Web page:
By Topic

How to buy a network: trading of resources in the physical layer

Sign In

Cookies must be enabled to login.After enabling cookies , please use refresh or reload or ctrl+f5 on the browser for the login options.

Formats Non-Member Member
$33 $13
Learn how you can qualify for the best price for this item!
Become an IEEE Member or Subscribe to
IEEE Xplore for exclusive pricing!
close button

puzzle piece

IEEE membership options for an individual and IEEE Xplore subscriptions for an organization offer the most affordable access to essential journal articles, conference papers, standards, eBooks, and eLearning courses.

Learn more about:

IEEE membership

IEEE Xplore subscriptions

2 Author(s)
Vassilis Prevelakis ; Drexel Univ., Philadelphia, PA ; Admela Jukan

Recently, a number of new research initiatives, most notably UCLPv2 and GENI, have promoted the dynamic partition of physical network resources (infrastructure) as the means to operate the network, and to implement new protocols and services. This has led to a number of open issues such as resource discovery, implementation of resource partitioning, and the aggregation of resources to create arbitrary network topologies. To us, the key issue is the design of a mechanism to trade, acquire, and control network resources, given a choice of providers of physical resources (infrastructure providers). In this article we present an architecture that allows physical resources to be traded, while granting users controlled access to the acquired resources via a policy enforcement mechanism. In addition, it allows resource provider domains to be linked via configurable, provider-neutral resource exchange points that are the physical resource equivalents of the pooling point, or Internet exchange point (IXP). We demonstrate how our trading system will operate by presenting a use case in which a network topology is constructed using resources from multiple providers, be it Internet service providers (ISPs), or National Research Experimental Network (NREN) providers. The use case also shows how a dynamic reconfiguration can be effected by the customer though the use of simple access control policies, without involving the provider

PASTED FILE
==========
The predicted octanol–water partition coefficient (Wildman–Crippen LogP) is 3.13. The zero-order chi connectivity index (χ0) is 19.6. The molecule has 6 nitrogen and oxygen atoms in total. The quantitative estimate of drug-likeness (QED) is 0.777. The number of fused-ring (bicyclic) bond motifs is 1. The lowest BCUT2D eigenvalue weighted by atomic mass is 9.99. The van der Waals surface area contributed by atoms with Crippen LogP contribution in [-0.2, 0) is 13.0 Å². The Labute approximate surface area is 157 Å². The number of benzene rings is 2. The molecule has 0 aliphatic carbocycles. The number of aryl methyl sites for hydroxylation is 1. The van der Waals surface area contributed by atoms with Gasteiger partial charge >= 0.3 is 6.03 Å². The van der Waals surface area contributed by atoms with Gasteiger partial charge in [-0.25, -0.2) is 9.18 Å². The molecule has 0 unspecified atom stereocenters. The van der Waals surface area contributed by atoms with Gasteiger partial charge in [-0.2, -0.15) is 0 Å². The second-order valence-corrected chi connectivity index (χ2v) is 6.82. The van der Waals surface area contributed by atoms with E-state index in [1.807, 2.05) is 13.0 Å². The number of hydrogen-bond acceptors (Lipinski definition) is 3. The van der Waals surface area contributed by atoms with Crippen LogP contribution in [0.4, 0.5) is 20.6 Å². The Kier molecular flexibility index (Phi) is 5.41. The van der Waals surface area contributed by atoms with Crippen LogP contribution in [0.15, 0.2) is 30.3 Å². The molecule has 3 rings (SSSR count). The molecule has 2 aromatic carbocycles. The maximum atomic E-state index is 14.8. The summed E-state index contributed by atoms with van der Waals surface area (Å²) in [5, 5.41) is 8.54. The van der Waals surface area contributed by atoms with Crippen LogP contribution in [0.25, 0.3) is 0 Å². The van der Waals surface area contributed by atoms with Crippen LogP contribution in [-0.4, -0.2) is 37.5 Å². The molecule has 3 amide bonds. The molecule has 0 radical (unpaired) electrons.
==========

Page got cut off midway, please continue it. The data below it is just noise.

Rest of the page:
Published in:

IEEE Communications Magazine  (Volume:44 ,  Issue: 12 )